08 Fruits vs. veggies

first_img Volume XXVIII Number 1 Page 8 By Mike Isbell University of Georgia Sometimes I have to go digging through the books on my bookcase to prove things to people. Such was the case when my friend Willie dropped by to see me.The big question”Mike, when I have a question about something, you’re very good at helping me come up with the answer,” he said. “I got to arguing with a fellow about a tomato. He says he learned in school that a tomato is a fruit, and I told him it’s not — it’s a vegetable.””Well, Willie,” I said, “I’m afraid he’s right — it is a fruit.””Now, I always believe what you tell me,” Willie said. “But you’re wrong this time.””Let’s see what old Webster says,” I said as I pulled my dictionary off the bookshelf. But the dictionary definition didn’t do anything but confuse me and Willie both.So I pulled my “Georgia Master Gardener Handbook” off the shelf and looked up “fruit.” That was a mistake, too. The fruits it mentioned were the ones Willie expected: apples, peaches, plums, grapes, blueberries — everything but tomatoes.I was losing Willie’s confidence in me really fast.Finally, I saw “The Wise Garden Encyclopedia” among the scores of books on the shelves. And I looked up “fruit” in it.And this is what it said: “Botanically and strictly, fruit is the ripened ovary of a flower, including its contents and any closely adhering parts. Examples are cucumber, pepper, tomato, apple, plum, raspberry.”Yes!A social conundrumBut that wasn’t good enough for Willie. He launched into a tirade of the problems you would have if you called a tomato a fruit.”Now, Mike,” he said, “if you go into a restaurant to get some tomato soup and you say, ‘Give me some of that fruit soup,’ they’re going to tell you, ‘This isn’t fruit soup — this is tomato soup’ and look at you like you’re crazy!”Or, if you’ve got a little child, and he asks you for a piece of fruit, you’re going to give him a piece of apple, or a pear, or a grape — not a piece of pepper!”After several minutes, Willie finally said, “Mike, let’s say you’re standing in a food buffet line, they’ve got all the meats — the chicken, pork chops, meat loaf — they got all that together. And then you get to the vegetables — the potatoes, turnip greens, carrots — they got all that together.”And then you get to the fruits,” he said. “You ain’t going to find tomatoes!”last_img read more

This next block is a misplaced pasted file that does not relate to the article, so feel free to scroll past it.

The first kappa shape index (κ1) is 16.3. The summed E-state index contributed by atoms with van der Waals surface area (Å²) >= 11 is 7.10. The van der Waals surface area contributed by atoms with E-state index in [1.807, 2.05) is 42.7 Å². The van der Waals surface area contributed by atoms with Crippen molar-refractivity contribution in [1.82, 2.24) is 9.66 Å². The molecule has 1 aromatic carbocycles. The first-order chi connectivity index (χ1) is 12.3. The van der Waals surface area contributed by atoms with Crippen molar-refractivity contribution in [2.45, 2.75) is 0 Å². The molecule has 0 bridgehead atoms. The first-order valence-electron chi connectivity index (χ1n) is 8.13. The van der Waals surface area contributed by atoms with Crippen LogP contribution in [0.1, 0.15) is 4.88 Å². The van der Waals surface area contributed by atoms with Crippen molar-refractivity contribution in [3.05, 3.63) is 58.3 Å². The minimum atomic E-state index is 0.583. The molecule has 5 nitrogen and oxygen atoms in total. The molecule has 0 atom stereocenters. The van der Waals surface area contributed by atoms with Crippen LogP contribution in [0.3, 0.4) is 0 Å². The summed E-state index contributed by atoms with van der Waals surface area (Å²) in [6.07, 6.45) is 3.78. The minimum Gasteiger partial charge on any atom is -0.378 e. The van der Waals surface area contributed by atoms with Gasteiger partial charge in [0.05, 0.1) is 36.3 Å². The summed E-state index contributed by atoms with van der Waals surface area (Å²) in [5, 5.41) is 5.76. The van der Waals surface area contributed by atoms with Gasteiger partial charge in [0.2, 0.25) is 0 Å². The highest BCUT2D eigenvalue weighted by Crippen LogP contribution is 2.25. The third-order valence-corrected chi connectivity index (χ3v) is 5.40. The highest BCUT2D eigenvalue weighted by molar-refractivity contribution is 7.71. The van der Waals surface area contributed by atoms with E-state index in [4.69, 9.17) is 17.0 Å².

Renewables a better option than nuclear, French environment agency says

first_imgRenewables a better option than nuclear, French environment agency says FacebookTwitterLinkedInEmailPrint分享Bloomberg:France will save 39 billion euros ($44.5 billion) if it refrains from building 15 new nuclear plants by 2060, and bets instead on renewable energy sources to replace its all its aging atomic facilities, a government agency said.France should spend 1.28 trillion euros over the next four decades, mostly on clean power production and storage capacities, networks, and imports, according to a report from the country’s environment ministry. If it does this, France would progressively shut down its 58 atomic plants and renewable energy would comprise 95 percent of its electricity output by 2060, up from 17 percent last year.The development of the so-called EPR nuclear reactors “wouldn’t be competitive for the French power system from an economic standpoint,” the Agence de l’Environnement et de la Maitrise de l’Energie –or Ademe– said in a statement. The report assumes that the reactors would produce electricity at a cost of 70 euros per megawatt-hour, while the cost of wind and solar power would fall much lower.The report follows President Emmanuel Macron’s announcement that state-controlled Electricite de France SA will have to shut as many as 14 of its 58 nuclear reactors by 2035 to allow renewable energy to expand the country’s power mix. Macron also gave EDF until mid-2021 to prove that it can build an economically-viable reactor before the country decides to build new atomic plants. EDF’s EPR project in Normandy is more than six years late coming online, and the cost has more than tripled from its original budget.Falling costs means that photovoltaic facilities won’t need subsidies from 2030, nor will onshore wind from 2035, the report said. That’s assuming that EDF halts 30 percent of its reactors after 40 years of operation and an additional 30 percent when they turn 50. Otherwise, surplus production capacity would undermine the economics of both nuclear power and renewables, Ademe said.More: France would save $44.5 billion by betting on renewable energy, agency sayslast_img read more

Beyond the pandemic risk series [Part 1]: Pandemic-related lending portfolio risks

first_img This post is currently collecting data… This is placeholder text continue reading » Is your credit union worried about how to handle the uptick in uninsured collateral and delinquencies? Hear how to adopt proactive, borrower-friendly strategies to better predict and manage these pandemic-related portfolio risks.Key Takeaways:[08:05] The most critical data that you can get your hands on would be any data that would provide you early indicators that there is going to be a delinquency issue. [10:35] One non-negotiable is that credit unions have a monitoring program that allows them to understand your risk exposure at any point in time. [13:57] Right now we can’t under-score social media; because we all interact virtually, there is a lot of good analytic and trending data that can be provided via social media. As long as you are doing that in a compliant and appropriate manner. center_img ShareShareSharePrintMailGooglePinterestDiggRedditStumbleuponDeliciousBufferTumblrlast_img read more